Decolonizing and Indigenizing the Land
This edited collection tackles “unsettling” as an emerging field of study that calls for settlers to follow Indigenous leadership and relationality and work toward disrupting the colonial reality through their everyday lives. Bringing together Indigenous and non- Indigenous scholars and activists, Unsettling Education considers how we can reconcile and transcend ongoing settler colonialism.
The contributors reflect on how the three concepts of unsettling, Indigenization, and decolonization overlap and intersect in practical and theoretical ways. Questions are raised such as how can we recognize and address historical and current injustices that have been imposed upon Indigenous Peoples and their lands? How can we respect the fundamental and inherent sovereignty and rights of Indigenous Peoples as we work toward reconciliation? And how do we work collectively to build more equitable and just communities for all who call Canada home?
Unsettling Education is well suited for college and university courses in Indigenous studies or education that focus on decolonization, land-based learning, Indigenization, unsettling, and reconciliation.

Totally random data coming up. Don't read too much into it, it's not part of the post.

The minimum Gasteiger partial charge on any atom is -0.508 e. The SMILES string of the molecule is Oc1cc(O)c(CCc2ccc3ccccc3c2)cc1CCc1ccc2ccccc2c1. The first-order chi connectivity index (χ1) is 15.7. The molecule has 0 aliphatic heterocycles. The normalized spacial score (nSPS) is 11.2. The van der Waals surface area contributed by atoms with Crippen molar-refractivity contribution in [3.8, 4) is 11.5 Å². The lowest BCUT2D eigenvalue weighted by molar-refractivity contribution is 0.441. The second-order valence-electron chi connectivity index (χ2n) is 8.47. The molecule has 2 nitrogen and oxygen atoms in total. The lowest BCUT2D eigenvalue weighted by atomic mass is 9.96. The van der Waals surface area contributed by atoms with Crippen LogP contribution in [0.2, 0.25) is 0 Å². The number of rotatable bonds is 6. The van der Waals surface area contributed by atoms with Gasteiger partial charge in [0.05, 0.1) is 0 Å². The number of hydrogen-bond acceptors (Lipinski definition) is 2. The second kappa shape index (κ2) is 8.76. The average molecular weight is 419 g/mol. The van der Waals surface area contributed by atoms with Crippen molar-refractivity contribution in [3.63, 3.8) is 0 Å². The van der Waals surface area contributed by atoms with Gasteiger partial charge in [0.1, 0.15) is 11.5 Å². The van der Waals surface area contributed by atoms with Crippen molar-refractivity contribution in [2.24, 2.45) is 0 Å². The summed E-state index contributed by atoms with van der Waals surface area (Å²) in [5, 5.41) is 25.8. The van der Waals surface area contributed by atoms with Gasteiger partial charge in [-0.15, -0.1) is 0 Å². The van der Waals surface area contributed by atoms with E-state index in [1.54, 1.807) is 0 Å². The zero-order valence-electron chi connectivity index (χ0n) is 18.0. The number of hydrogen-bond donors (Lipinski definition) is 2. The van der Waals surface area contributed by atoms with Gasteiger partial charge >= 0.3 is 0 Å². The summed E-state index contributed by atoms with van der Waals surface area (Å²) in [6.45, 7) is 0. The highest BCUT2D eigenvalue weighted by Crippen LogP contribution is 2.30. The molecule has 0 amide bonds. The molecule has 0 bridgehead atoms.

- acting as a foundational guide for settlers for engaging with truth and reconciliation, this collection includes writings by Indigenous scholars from a diverse range of communities whose insights can translate to policy changes, new dialogues, and structural frameworks
- students are asked to focus on personal awareness, engagement, and transformation by unpacking identity, reflecting upon privilege and baggage, and disrupting the colonial underpinnings of everyday life
- pedagogically rich with critical thinking questions, key terms, and further readings, this volume is beneficial for instructors looking to engage with decolonizing, Indigenizing, and unsettling practices in the classroom